Edmonton is a mess, although the man from Atlanta had a decidedly tourist view. He seemed to think that all Edmontonians are proud of our automobile oriented city. On the contrary, I think most people in town take a perverse pleasure places like that paragon of the parking lot, West Edmonton Mall: there is no one here who believes that it is attractive. We know it is garish, and it has largely killed our downtown. What little pride we feel in it comes from perversity: the sort of pride a smalltown has for it's "Largest Pyrogy on a Fork" statue, or the "Largest Tomahawk in the World" monument (both of which can be witnessed within a few hours drive of this city). While it is ugly, it is one of the few things that our city is known for, and therefore we feel we have to take some pride in it.

As for the same gentleman's problems in having the right of way yielded to him, he must have just had bad luck. Alberta's drivers are notorious in Canada for disregarding laws, running reds, not signalling, etc... but when it comes to pedestrians, I find the attitude is reversed. I have regularly had people stop in the middle of busy roads to let me cross, when I was not even standing at a cross-walk. I find drivers often treat other drivers disrespectfully, but when it comes to pedestrians, most are very courteous, sometimes to a fault.

So, at the end of this long-winded submission, this contest is admirable in drawing attention to problems related to sprawl, but it seems a bit misleading to me. Some of the submissions above seem to be rants, and not thoughtful discussions of the problems in these cities. The offerings on Edmonton made it sound like a nightmarish mess of freeway and parking lot, which may have some truth to it, but is certainly not a completely accurate representation.

Ten worst roads

I find it entirely lacking in judgement that this list was compiled and included two sections of the same highway between Edmonton and Calgary in Alberta. It seems the author is basing his judgement not reality but on what he feels should be user friendly HIGHWAY for pedestrians. I also find it ironic that roadways in Montreal and Toronto in Quebec and Ontario respectively are not mentioned since having seen both of them, are far worse than the two Canadian ones mentioned. Before the author contributed, it might be best if he witnessed a true picture of Urban sprawl before he condemns Edmonton to that judgement.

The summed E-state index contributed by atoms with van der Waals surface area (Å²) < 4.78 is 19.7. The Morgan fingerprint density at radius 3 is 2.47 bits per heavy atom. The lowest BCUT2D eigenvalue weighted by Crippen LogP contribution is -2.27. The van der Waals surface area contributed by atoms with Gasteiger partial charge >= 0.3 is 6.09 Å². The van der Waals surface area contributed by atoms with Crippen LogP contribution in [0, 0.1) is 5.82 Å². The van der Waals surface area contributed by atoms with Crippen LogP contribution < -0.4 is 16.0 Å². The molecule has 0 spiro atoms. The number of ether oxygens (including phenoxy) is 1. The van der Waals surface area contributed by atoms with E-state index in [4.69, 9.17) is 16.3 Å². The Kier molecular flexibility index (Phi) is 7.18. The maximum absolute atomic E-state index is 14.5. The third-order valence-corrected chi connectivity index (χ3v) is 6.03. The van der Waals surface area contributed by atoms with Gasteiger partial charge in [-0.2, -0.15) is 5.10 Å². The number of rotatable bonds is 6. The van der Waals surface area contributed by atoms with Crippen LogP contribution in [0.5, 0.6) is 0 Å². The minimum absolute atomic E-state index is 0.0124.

Metcalf Ave., Overland Park, KS

I nominate Metcalf Avenue in Overland Park, Kansas (an affluent suburb of Kansas City) as a Worst Street. This is an area of textbook-quality unconstrained sprawl. The stores are ugly, homogeneous in appearance, and set back ridiculous distances from the road.

Worst Roads, Worst Drivers - Alberta

As a resident of Calgary, who has recently returned from Ontario. I agree with all your comments regarding the roadways of Calgary, Edmonton and Red Deer. With the recent population boom, Calgary is a nightmare to navigate. This isn't because of the number of people, but because the city has put little effort into traffic planning and road maintenance.

To make things worse, Calgary drivers suffer from a complete lack of attention. Slow drivers in the left hand lane going well under the speed limit, indability to distiguish between yield and merge signs, "sleeping" when the light turns green (especially on advanced turning signals), and going through red lights are common occurences leading to "stupid" accidents. I have to disagree with your comment on the not yielding to pedestrians though. Drivers here will slam on the brakes for anyone on the sidewalk who even looks like they're thinking of crossing, especially at intersections without cross walks and in the middle of blocks.

Westheimer Avenue, Houston, TX

How could y'all forget Westheimer Avenue in Houston? It has to be one of the ugliest examples of poorly planned suburban sprawl in the nation. Try taking a walk-- from parking lot to parking lot-- and keep from getting killed as the cars coming into those lots pass through their 60-foot wide entrances!

Make it 3 votes for Route 30

I lived in Lancaster County, PA for three years and tried to avoid Route 30 at all costs. The ridiculous development along that corridor goes against everything that life in Lancaster County is supposed to be. Why on earth would you build fake Amish theme parks when the real Amish are literally up the street? Sadly, that same type of development has started to overrun the entire county. It won't be long before there are no real Amish in Amish country.

Ugly Streets: Calgary Trail

As a life long resident of Edmonton Alberta and ardent critic of my city's urban planning policies It is good to see that someone took the time to write about Calgary Trail and its problems. In the future this area will probably get worse due to a strong economy and due to approval of a new housing development(30,000 new residents)adjacent to Calgary Trail.

Personal Top 3: PA, WA, VA

I've lived in some great places, but witnessed some criminal planning:

I must second the nomination for Route 30 in Lancaster, PA as one of the ugliest, most dysfunctional eyesores ever rendered in asphalt. A travesty, and unfortunately a model for growth that is ruining my once beautiful hometown by the minute.